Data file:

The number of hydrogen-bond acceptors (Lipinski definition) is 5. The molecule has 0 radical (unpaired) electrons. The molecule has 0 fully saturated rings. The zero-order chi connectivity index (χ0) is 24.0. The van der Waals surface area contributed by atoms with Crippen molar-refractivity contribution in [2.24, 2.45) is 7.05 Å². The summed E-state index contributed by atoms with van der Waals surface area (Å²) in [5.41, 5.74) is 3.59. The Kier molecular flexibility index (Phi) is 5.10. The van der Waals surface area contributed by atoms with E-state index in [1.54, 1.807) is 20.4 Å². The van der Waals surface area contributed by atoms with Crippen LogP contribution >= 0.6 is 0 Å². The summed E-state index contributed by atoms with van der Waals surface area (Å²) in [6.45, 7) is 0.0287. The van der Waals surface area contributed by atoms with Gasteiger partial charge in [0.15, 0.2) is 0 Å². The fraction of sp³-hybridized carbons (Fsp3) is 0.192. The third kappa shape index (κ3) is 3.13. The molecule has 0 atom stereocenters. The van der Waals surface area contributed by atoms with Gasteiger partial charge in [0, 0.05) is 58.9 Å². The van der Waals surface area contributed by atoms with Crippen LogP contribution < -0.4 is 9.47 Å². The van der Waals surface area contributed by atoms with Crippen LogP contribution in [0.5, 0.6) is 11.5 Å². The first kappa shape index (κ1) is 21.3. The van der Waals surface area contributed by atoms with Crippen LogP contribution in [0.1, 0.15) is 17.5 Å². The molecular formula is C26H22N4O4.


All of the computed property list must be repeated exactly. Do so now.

The number of hydrogen-bond acceptors (Lipinski definition) is 5. The molecule has 0 radical (unpaired) electrons. The molecule has 0 fully saturated rings. The zero-order chi connectivity index (χ0) is 24.0. The van der Waals surface area contributed by atoms with Crippen molar-refractivity contribution in [2.24, 2.45) is 7.05 Å². The summed E-state index contributed by atoms with van der Waals surface area (Å²) in [5.41, 5.74) is 3.59. The Kier molecular flexibility index (Phi) is 5.10. The van der Waals surface area contributed by atoms with E-state index in [1.54, 1.807) is 20.4 Å². The van der Waals surface area contributed by atoms with Crippen LogP contribution >= 0.6 is 0 Å². The summed E-state index contributed by atoms with van der Waals surface area (Å²) in [6.45, 7) is 0.0287. The van der Waals surface area contributed by atoms with Gasteiger partial charge in [0.15, 0.2) is 0 Å². The fraction of sp³-hybridized carbons (Fsp3) is 0.192. The third kappa shape index (κ3) is 3.13. The molecule has 0 atom stereocenters. The van der Waals surface area contributed by atoms with Gasteiger partial charge in [0, 0.05) is 58.9 Å². The van der Waals surface area contributed by atoms with Crippen LogP contribution < -0.4 is 9.47 Å². The van der Waals surface area contributed by atoms with Crippen LogP contribution in [0.5, 0.6) is 11.5 Å². The first kappa shape index (κ1) is 21.3. The van der Waals surface area contributed by atoms with Crippen LogP contribution in [0.1, 0.15) is 17.5 Å². The molecular formula is C26H22N4O4.